In this article, Lorena Hure, a Marketing and Media expert who is joining Portada’s Editorial Team, discusses the pros and cons of the exclusive (“premium”) media representation business in Latin America. The premium media representation space has opened up particularly after Punto Fox exited the space in early 2014.
For many years, Punto Fox was recognized, among other things, as the strategic partner of choice of major international media properties who wanted to operate in Latin America. For these media properties, Punto Fox was a gateway to enter the interesting but complex and unfamiliar Latin American territory.
Such was the case of Facebook and LinkedIn (just to mention two of the most widely known examples).These companies had been operating through Punto Fox organization for several years, before expanding their own sales teams into the region.
After Punto Fox departure in early 2014, IMS claims for the position of Punto Fox successor, having absorbed much of its workforce, as well as by replicating its business model (which continues to have LinkedIn’s exclusive representation, in countries where this media still does not have its own sales force.)
While it may seem an interesting business, the truth is that not everyone can be a strategic partner of a premium media property and live up to that role over time. Choosing a company for sales representation is the result of a long and difficult process of negotiation, in which one needs to know how to play up to media that has proven to be very successful in its own markets, while trying to build a similar success in Latin America. Many local ‘players’ get confused by the apparent advantages of becoming a strategic partners of these major media properties, but certainly only a few are willing to face certain disadvantages that would discourage many.
With Punto Fox departure in early 2014, IMS appears to be its successor, having absorbed much of its workforce, as well as attempting to replicate its business model
Some background: On the one hand there are the international media properties…
On the one hand, there are the international media properties, whose main source of revenue are ad sales. Generally, the marketing of these ad spaces is handled locally through a private team or through sales agreements with agencies who make specific purchases on behalf of their clients. So far, everything seems quite simple. However, the real challenge these media face is when it comes to expand their own horizons, and choose expand to other markets such as Latin America.
The main challenges they face are (to name only the most obvious) the language, local idiosyncrasies, and certain legal and tax issues that may hinder to carry out the operation in an efficient way.. What’s more, we have to consider that all these factors will duplicate in each of the countries of the continent; each local market has its own specific features.
… on the other hand, are the local ad sales rep firms.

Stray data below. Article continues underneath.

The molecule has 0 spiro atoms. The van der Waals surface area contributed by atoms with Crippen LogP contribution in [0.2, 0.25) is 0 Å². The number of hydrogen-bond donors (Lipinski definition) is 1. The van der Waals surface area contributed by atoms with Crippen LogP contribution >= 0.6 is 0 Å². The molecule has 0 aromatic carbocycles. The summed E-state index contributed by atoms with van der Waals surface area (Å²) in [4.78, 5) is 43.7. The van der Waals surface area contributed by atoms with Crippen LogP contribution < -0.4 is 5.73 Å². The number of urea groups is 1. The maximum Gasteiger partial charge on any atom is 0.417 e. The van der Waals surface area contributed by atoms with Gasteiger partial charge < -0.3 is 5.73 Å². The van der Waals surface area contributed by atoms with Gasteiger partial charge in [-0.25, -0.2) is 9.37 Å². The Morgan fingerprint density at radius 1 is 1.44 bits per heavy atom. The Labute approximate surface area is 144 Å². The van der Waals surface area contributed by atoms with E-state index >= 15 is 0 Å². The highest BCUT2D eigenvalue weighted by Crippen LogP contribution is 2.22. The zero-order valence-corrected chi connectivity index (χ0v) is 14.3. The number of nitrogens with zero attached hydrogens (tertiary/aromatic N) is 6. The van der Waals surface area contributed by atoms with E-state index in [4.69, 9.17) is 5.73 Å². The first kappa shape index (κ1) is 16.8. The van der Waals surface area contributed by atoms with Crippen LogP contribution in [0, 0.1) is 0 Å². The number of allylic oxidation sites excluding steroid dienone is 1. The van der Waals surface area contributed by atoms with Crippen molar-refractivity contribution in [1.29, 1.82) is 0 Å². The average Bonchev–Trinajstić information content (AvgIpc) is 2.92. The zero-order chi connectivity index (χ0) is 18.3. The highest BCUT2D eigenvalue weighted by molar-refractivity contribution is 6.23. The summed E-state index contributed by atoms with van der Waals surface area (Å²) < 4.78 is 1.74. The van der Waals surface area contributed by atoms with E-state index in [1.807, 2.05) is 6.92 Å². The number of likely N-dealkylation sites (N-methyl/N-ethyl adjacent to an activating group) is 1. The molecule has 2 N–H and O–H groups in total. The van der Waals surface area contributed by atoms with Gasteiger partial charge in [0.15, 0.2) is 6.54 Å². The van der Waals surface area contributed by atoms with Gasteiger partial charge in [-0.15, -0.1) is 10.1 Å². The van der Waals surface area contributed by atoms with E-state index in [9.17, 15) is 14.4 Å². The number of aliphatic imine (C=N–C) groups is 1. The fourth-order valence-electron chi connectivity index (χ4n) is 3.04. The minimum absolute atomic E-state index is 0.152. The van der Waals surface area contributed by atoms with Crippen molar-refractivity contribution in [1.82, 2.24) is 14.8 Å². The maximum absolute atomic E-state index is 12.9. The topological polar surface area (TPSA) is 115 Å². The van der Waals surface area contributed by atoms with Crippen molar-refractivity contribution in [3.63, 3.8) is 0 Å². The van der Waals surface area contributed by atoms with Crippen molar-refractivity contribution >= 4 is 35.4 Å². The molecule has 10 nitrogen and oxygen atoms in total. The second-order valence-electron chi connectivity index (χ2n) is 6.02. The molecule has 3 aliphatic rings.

On the other hand, there are local companies (usually advertising services providers) operating in most of the region, which know the specifics of each country and have a dynamic and skilled workforce able to perform internationally. These companies usually have little interest in developing their own products (probably because these endeavors involve a period in which no return will be perceived, and therefore are unwilling to take the risk.) Both international media and local companies have a common interest: they both want to obtain significant revenues in the short-term and recognize their counterpart as the perfect complement for the deal to take place. Thereby, via negotiations, they become strategic partners.
Both international media and local companies have a common interest: they both want to deliver significant resources in the short-term and recognize the other as the perfect complement for the deal to take place
The advantages for the local representative…
- Being the strategic partner of a major media property in the region, can enable the representative firm to obtain a better position in local markets.
- Representing international media enables the strategic partner arouse advertisers’ interest. Consequently, the sale of other products the rep firm offers becomes easier.
- It enables to generate economic resources without having invested in the development and maintenance of a successful product.
- It allows gaining experience and appeal to the interest of other international media properties.
… And potential disadvantages.
- When the company represents several Media, there is a risk of neglecting those who are less profitable, at the expense of the media that reports higher profits (which also may impact the fulfilment of agreements with all that this implies).
- Once the international media understands how the operation works, and begins to perceive a substantial turnover, it is time to set foot in the region. So, the representative will not only see its revenue decrease significantly, but also may have to re-allocate the workforce that was exclusively involved in the representation of the international media property. Sometimes, it is likely to lose key employees, who then may be employed directly by the international media property.
- If the company fails to balance its different sources of income, it may find itself in serious difficulties when it comes to renew the representation agreement.
- There are times when the media make use of the strategic partner workforce as if they were their own and this creates a gray area in which the employee will respond to the media rather than to the internal formal structure of the rep firm.
Being a strategic partner of a Premium Media Partner is an interesting business, but not all that glitters is gold. The best thing to do before taking over a major exclusive representation business is to evaluate thoroughly whether the potential benefits will be enough to compensate for the disadvantages.